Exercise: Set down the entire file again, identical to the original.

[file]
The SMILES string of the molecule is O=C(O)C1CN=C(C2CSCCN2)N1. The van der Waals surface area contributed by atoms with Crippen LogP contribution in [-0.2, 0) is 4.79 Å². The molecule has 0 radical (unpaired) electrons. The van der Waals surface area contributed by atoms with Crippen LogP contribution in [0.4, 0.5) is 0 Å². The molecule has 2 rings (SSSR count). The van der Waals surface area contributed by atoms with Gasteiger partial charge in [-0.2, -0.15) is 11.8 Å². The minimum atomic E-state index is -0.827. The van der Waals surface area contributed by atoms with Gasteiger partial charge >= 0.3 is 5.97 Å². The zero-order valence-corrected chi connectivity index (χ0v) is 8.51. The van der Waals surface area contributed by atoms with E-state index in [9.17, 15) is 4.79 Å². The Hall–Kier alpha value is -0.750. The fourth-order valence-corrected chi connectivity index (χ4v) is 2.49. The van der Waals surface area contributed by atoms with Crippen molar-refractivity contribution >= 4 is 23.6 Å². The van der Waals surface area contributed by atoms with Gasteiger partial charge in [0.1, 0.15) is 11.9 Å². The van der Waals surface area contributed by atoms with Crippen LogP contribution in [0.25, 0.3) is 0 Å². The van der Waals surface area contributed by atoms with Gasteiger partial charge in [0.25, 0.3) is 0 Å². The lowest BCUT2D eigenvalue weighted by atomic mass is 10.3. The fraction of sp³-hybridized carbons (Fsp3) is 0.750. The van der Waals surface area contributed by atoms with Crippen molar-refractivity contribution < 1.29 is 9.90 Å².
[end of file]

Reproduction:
The SMILES string of the molecule is O=C(O)C1CN=C(C2CSCCN2)N1. The van der Waals surface area contributed by atoms with Crippen LogP contribution in [-0.2, 0) is 4.79 Å². The molecule has 0 radical (unpaired) electrons. The van der Waals surface area contributed by atoms with Crippen LogP contribution in [0.4, 0.5) is 0 Å². The molecule has 2 rings (SSSR count). The van der Waals surface area contributed by atoms with Gasteiger partial charge in [-0.2, -0.15) is 11.8 Å². The minimum atomic E-state index is -0.827. The van der Waals surface area contributed by atoms with Gasteiger partial charge >= 0.3 is 5.97 Å². The zero-order valence-corrected chi connectivity index (χ0v) is 8.51. The van der Waals surface area contributed by atoms with E-state index in [9.17, 15) is 4.79 Å². The Hall–Kier alpha value is -0.750. The fourth-order valence-corrected chi connectivity index (χ4v) is 2.49. The van der Waals surface area contributed by atoms with Crippen molar-refractivity contribution >= 4 is 23.6 Å². The van der Waals surface area contributed by atoms with Gasteiger partial charge in [0.1, 0.15) is 11.9 Å². The van der Waals surface area contributed by atoms with Crippen LogP contribution in [0.25, 0.3) is 0 Å². The van der Waals surface area contributed by atoms with Gasteiger partial charge in [0.25, 0.3) is 0 Å². The lowest BCUT2D eigenvalue weighted by atomic mass is 10.3. The fraction of sp³-hybridized carbons (Fsp3) is 0.750. The van der Waals surface area contributed by atoms with Crippen molar-refractivity contribution < 1.29 is 9.90 Å².